One Thing Millennials Aren't Killing? Public Transportation
Advocates for public transportation often promote practical advantages: affordability, accessibility, environmental friendliness, reduced traffic jams.
But Michelle Santa Maria, 24, likes it for a different reason.
"I just I feel like it's so cute," she says.
It's "cute" when when bus drivers greet her in the morning, or when she makes eye contact with a fellow passenger to see who will press the button to signal their stop, she says. It's clear that public transit means more to Santa Maria than just a way to get from Point A to Point B.
She's just one of the many young people who aren't as car crazy as members of their parents' or grandparents' generation. According to a University of Michigan study, the number of people under 30 with driver's licenses has been steadily declining.
Santa Maria belongs to a public transit fan page on Facebook, called New Urbanist Memes for Transit Oriented Teens, with more than 200 thousand members. They call themselves NUMTOTS — and they share funny posts but also they debate transportation policies and fantasize about a world in which nobody needs a car.
Santa Maria is an optician in Boston and she sold her car when she moved there. She still goes into the office during the pandemic, but even if she didn't need to, she says she would still ride the train because she can explore the city and it makes her feel less lonely.
"I feel like I wouldn't own a car again. It's just like public transportation can literally do so much" said Santa Maria.
Millennials are often blamed for "killing" things. Whether it's golf, mayonnaise, vacations, or marriage — it's become almost a cliché.
However, public transportation is one thing many millennials, and their younger counterparts in Gen Z, are trying to save.
But the pandemic has been crushing to public transit systems across the country. Drops in ridership have led to budget cuts and service rollbacks, which means a lot of trains and buses are coming less frequently, if at all.
"To be honest, it's infuriating," says William Clark, 25, who lives in Philadelphia. Clark is one of the moderators of the NUMTOTS Facebook group, and he grew up riding public transit. He worries about transit workers as well as the commuters who ride buses and subways because they have no alternative.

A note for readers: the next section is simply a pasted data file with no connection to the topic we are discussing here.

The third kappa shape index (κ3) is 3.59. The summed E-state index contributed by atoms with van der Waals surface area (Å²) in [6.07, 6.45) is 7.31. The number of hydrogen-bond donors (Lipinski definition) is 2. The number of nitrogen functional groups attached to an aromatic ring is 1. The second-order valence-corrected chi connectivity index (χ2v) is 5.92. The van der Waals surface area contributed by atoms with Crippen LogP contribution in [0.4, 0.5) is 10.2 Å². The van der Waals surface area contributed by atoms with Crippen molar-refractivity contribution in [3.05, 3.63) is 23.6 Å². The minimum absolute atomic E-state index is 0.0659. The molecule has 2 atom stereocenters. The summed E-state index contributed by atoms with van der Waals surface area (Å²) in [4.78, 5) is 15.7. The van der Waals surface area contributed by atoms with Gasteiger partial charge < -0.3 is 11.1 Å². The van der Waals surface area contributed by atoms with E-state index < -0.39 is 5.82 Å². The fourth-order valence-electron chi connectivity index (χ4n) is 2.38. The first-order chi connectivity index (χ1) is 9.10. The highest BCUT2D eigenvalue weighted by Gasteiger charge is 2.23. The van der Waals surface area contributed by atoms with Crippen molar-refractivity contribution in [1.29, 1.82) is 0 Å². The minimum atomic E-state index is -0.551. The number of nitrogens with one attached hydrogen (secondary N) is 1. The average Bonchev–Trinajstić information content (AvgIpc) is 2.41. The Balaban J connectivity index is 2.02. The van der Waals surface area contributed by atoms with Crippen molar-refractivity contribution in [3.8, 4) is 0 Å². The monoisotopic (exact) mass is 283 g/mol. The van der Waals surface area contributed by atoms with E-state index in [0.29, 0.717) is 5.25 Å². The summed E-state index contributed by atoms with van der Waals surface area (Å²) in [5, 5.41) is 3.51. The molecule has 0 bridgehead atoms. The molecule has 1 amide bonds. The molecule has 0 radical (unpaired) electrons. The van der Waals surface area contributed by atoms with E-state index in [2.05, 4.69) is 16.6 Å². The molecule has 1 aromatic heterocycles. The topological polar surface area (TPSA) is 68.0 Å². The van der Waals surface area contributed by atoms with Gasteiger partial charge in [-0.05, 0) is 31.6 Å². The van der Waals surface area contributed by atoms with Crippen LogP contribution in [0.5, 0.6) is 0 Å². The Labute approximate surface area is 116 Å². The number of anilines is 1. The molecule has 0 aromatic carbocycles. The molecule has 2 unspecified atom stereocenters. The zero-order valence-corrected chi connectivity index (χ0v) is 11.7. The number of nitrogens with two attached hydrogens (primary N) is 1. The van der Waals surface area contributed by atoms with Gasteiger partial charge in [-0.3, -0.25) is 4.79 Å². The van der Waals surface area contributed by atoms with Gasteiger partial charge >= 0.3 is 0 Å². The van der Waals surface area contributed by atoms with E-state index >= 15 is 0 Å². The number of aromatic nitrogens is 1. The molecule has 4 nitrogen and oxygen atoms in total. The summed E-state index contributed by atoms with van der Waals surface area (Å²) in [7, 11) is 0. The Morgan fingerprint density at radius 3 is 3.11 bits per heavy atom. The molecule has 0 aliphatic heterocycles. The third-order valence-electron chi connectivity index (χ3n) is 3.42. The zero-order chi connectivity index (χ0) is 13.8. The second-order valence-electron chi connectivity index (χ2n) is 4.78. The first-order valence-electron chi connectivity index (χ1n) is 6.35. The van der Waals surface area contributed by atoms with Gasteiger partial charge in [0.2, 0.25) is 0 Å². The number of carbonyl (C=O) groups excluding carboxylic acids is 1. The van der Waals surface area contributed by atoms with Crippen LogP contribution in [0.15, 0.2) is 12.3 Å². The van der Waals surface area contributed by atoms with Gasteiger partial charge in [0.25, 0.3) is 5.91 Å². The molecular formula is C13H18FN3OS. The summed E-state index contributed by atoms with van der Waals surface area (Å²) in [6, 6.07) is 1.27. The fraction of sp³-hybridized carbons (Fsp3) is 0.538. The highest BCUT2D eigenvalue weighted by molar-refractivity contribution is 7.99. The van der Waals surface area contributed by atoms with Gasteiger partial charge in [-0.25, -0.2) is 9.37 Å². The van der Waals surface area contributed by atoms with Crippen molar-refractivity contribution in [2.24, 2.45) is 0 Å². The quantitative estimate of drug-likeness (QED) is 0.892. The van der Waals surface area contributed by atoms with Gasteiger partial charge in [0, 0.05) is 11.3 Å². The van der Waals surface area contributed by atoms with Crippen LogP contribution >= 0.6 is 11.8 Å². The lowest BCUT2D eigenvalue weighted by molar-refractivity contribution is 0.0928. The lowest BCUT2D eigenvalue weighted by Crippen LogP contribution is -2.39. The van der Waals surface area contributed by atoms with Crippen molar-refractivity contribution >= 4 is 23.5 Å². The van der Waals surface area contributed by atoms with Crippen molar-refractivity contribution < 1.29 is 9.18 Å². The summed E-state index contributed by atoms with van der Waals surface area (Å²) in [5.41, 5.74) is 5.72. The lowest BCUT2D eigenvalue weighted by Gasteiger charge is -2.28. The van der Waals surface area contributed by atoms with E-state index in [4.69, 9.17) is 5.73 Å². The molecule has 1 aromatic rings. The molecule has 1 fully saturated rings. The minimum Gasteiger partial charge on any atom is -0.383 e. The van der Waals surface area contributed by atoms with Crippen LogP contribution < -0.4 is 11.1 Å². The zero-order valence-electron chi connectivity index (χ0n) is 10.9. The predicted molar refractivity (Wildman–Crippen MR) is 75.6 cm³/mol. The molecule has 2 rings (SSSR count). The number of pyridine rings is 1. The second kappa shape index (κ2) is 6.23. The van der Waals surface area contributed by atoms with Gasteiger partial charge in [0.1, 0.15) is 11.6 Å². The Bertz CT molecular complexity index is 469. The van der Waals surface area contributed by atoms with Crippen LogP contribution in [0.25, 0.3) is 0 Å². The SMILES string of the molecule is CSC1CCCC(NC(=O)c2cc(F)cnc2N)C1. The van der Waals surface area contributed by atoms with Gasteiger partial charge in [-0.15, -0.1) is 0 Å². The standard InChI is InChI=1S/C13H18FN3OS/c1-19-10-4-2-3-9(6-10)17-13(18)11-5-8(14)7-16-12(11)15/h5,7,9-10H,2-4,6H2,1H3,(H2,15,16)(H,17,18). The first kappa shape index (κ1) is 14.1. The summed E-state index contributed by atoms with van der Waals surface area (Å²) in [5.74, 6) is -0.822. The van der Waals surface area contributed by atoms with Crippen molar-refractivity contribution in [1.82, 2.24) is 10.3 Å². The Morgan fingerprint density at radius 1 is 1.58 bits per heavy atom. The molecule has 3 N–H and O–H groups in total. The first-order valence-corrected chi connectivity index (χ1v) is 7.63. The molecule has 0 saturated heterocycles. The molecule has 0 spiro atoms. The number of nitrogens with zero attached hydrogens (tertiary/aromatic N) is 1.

"When you reduce the amount of service, you have to pack more people into fewer vehicles, so it leads to a higher possibility of contracting COVID. It's actually pretty scary," said Clark.
He works from home now, so he isn't riding the train anymore. But he's trying to support the public transit system in other ways. He's a member of a transit riders' union in Philadelphia where he says he advocates for the needs of riders who are unable to attend public meetings.
Across the country, Alex Lee, 25, is advocating for transit in San Jose, Calif. He got himself elected to the state assembly and appointed to the Transportation Committee.
"I am really grateful to be a NUMTOT elected official, as weird as it is," said Lee.
In office, he wants to work on solutions to make funding for public transit less dependent on transit fares. He says the Bay Area's public transit is so tied to the farebox that as ridership evaporated so did the funding.
"If you start cutting transit then you're really hurting the people that depend on it most, right? People who don't have access to cars, or people who rely on these literal life bloods to get to and from work and a lot of these are essential service workers," said Lee.
Tenzin Chophel, 27, used to be one of those essential workers. He was an ICU nurse in Boston until he moved to Vermont, in part, because of how bad his commute had gotten. Sometimes when he rode the train it took him nearly three hours to get home, and biking wasn't much better.
"During the winter months, it got especially wretched trying to navigate between various cars, and people's different interpretations of traffic laws," said Chophel. "I don't feel like dying young."
Some NUMTOTS see a light at the end of the tunnel as a result of the outcome of the U.S. presidential election. After all, the new president's nickname is "Amtrak Joe," and Clark points to Biden's climate change initiatives.
"Since Joe Biden has endorsed part of the Green New Deal, at least in terms of its climate goals, I'm hoping that we'll see new investments in transit in the future," said Clark.
Simon Husted, 30, lives in Buffalo, N.Y., and he says the small town background of Biden's new transportation secretary, Pete Buttigieg, is a plus.
"Transit isn't just, you know, a New York City, San Francisco, L.A., and Chicago issue. It is every city's issue. We have people who rely on public transit here in Buffalo, and also Syracuse and Rochester and Albany, and they shouldn't be just discounted," said Husted.
But not everyone is as optimistic about the new president or the new transportation secretary, who at 39 is a millennial himself.
"I'm still filled with dread," said Chophel.
He worries that for Buttigieg it will be another line his resume, instead of a chance to make substantive change to the nation's transit systems.
"It just seems like such a little consolation prize for him. 'Oh, here you go. Pete, like, here's a little pat on the head. Here's a little transportation nomination for you. You can put it up on the fridge and frame it,'" said Chophel.
Chophel wants leaders in transportation to not just be millennials, but to think like millennials. And that means not thinking like politicians from previous generations who promised major upgrades to public transit systems and never delivered.
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